Beauty In The Real World

3 min readJul 27, 2021


Katsushika Hokusai, The suspension bridge on the border of Hida and Etchu Provinces, ca. 1830

Until recently, the real world wasn’t usually referred to as such — because it wasn’t referred to much at all. It used to be a given; now it’s just one of the options, something to dip into — perhaps for a packet of (or even ). And to save time when referring to ‘out there’, we have developed the term ITRW, ‘In The Real World’. However, did we manage without it before? Very easily.

But reality is good for us. Shared reality, that is. The reality of encountering the same sun as everyone else, the same weather conditions, ocean, perfume, whatever. The reality that comes, directly and unadulterated, to all our five senses. (Or if mediated by culture, mediated by a culture with some depth.) Virtual reality? That’s just ‘nearly, but not quite…’

Our biology is hard-wired for beauty, reaching each of those senses. While there is some beauty to be found in digital art, in kitten videos too, the real beauty is out there ITRW. So how do we get what we need, the elegance and dynamism that our brains are built for?

Simon Elias works in the beauty industry, as a mountain guide and crystal gatherer in the French Alps. His crystal gathering is all done in the traditional way, without the use of machinery. There is a link to a short video introducing him and his work at the bottom of this article.

Simon’s work combines assisting people encounter real-world beauty in two ways. As a guide, he helps holidaymakers immerse themselves in the grandeur of nature; as a crystal gatherer, he helps people add beauty to their everyday lives as well. Unsurprisingly, aesthetics are important to him, including his human-made possessions. Last year, Simon got himself a Punkt. mobile phone:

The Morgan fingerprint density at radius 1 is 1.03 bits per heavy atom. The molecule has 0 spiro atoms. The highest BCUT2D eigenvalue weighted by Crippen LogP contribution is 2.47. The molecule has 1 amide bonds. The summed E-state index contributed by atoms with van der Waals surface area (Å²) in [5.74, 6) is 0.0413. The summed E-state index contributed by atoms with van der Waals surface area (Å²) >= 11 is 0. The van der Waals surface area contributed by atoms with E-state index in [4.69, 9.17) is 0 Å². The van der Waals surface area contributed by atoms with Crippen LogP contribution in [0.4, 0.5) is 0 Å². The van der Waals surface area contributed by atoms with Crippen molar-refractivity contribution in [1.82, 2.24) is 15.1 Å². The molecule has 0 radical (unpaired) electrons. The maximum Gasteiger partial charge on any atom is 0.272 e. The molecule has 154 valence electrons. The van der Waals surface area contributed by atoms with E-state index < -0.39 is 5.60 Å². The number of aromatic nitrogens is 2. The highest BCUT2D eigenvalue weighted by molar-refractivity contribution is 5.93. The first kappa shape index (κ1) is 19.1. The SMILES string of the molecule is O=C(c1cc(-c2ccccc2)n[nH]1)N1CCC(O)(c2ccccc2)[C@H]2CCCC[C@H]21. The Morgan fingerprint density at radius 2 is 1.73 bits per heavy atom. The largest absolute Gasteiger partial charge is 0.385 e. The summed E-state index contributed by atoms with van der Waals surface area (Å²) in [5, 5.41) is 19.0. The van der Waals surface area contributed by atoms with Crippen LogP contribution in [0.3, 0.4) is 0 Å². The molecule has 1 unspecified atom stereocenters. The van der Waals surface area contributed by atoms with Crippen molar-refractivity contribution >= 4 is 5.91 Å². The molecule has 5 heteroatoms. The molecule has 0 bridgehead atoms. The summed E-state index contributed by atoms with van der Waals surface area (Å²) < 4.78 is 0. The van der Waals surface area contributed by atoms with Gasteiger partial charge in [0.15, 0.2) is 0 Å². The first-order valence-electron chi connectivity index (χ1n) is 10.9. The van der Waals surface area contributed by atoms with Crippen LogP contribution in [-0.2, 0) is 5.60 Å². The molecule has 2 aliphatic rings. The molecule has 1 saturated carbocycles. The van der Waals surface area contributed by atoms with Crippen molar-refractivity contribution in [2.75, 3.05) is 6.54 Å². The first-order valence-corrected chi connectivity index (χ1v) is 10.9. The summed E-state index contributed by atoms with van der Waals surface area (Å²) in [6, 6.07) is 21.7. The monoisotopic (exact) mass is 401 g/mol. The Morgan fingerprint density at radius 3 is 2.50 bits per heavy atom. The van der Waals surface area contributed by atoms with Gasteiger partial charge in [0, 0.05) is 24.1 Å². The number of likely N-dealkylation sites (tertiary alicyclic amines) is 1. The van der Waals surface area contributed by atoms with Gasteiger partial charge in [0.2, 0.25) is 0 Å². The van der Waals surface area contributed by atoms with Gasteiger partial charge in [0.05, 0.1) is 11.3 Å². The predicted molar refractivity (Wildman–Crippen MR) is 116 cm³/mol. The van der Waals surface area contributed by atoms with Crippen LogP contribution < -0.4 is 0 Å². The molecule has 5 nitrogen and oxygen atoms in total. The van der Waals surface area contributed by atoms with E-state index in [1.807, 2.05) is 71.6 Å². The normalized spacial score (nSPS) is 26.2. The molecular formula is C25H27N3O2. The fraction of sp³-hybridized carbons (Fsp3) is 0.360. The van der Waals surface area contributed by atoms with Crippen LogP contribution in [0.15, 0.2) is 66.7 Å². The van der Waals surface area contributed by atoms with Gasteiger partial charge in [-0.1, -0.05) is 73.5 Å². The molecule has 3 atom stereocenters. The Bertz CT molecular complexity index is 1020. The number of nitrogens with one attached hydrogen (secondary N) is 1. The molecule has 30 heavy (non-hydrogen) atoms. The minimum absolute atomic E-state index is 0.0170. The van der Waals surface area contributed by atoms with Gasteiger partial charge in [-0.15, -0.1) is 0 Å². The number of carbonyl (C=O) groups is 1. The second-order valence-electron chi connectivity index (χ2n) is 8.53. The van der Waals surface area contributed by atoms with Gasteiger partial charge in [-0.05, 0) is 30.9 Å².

I have an MP 01 like I have a carbon fibre, handcrafted ice axe or an Italian-tailored jacket. I really like the design, its size and the sound of its ringtones and text alerts. I don´t own so many things but I like them to be well-made.

Nature is tough, so being in nature is tough, too. Getting out into the wilderness, surviving, and getting back takes effort. Even a safari out to the local park is harder than simply scrolling one’s day away, sofa-style. Harder in the short term, at least; in the long term, if we don’t get enough real world there’s a hefty price to pay.

Safety has a great reputation, but get too much of it and it’s the end. A lot of what drives tech addiction is FOMO, Fear Of Missing Out. But if our fears are wiser, FOMO can in fact lure us away from the flat reality of phones, computers and goggles — if we fear missing out on the important things. Things like the ordered chaos of nature. Or the less pre-planned and sanitised experience of living for a while without a smartphone, with so much more space for being in the real world. It’s not all beautiful out there, but it’s where the greatest beauty is to be found.

You can watch Simon’s video here.

Originally published at




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